The High Court in London has approved an £11.5 million settlement of young boy´s athetoid cerebral palsy compensation claim after a hearing.
The five-year-old boy from Brighton – who cannot be named for legal reasons – was born at the Royal Sussex County Hospital in March 2010, having been deprived of oxygen in the womb due to a failure by midwives at the hospital to notice his mother´s prolapsed cord.
As a result of being deprived of oxygen, the boy now suffers from four-limbed athetoid cerebral palsy – a condition that results in involuntary movements, epilepsy, sight issues and a speech impediment. Because of these issues, the boy will be entirely dependent on others for the rest of his life.
In 2011, the boy´s father made an athetoid cerebral palsy compensation claim on behalf of his son against the Brighton and Sussex University Hospitals NHS Trust; alleging that if midwives had notice the prolapsed cord, and the boy had been delivered eleven minutes earlier, he would not have sustained such devastating injuries.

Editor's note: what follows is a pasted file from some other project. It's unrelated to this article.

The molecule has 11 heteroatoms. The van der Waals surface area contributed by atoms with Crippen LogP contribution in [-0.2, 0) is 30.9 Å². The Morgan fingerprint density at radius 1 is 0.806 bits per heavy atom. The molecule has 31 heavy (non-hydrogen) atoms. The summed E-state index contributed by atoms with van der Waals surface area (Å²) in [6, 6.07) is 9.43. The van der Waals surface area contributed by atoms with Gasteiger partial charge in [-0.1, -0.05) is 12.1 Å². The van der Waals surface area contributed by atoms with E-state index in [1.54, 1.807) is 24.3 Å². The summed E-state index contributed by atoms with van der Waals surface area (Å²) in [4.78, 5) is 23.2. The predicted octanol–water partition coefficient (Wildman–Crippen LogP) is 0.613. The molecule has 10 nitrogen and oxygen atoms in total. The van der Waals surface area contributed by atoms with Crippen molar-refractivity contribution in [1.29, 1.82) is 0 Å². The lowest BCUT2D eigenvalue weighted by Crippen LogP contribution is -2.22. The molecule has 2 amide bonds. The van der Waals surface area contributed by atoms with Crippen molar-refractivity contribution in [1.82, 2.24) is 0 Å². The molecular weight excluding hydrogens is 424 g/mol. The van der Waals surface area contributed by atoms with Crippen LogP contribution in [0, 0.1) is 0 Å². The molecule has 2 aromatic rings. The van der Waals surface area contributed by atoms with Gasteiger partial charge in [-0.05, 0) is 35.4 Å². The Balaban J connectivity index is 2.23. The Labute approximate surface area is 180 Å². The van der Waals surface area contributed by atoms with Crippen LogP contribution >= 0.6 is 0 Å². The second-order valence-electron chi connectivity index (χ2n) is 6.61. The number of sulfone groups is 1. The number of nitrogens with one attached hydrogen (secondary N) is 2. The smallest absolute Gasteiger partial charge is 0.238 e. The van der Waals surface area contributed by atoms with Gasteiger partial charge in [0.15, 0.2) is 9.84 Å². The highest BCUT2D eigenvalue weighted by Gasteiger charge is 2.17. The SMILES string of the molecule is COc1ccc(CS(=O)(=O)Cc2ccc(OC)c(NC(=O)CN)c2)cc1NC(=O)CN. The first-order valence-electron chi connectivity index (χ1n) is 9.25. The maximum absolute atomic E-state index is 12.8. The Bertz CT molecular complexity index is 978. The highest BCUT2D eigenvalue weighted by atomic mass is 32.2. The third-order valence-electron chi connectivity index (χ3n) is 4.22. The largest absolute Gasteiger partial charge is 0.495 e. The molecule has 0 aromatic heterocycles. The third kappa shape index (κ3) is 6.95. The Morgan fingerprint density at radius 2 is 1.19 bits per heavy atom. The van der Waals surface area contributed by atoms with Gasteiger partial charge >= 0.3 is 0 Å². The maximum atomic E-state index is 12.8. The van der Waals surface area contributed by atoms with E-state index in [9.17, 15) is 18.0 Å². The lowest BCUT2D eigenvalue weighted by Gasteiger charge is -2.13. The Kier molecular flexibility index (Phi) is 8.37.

In November 2012, the NHS trust admitted liability for the boy´s birth injuries and an interim settlement of the athetoid cerebral palsy compensation claim was made while reports were being conducted into the child´s future needs. Earlier this week at the High Court, a care and rehabilitation package worth £11.5 million was approved in final settlement of the athetoid cerebral palsy claim.
Speaking after the approval hearing had concluded, the family´s solicitor said: “We are pleased that we secured this settlement for him and his family, they now have the financial security and reassurance that the costs for his future treatment will be met. We hope that lessons are learnt by the Hospital and their staff so that patient safety in this situation can be improved and each and every patient receives the best quality of care at all times.”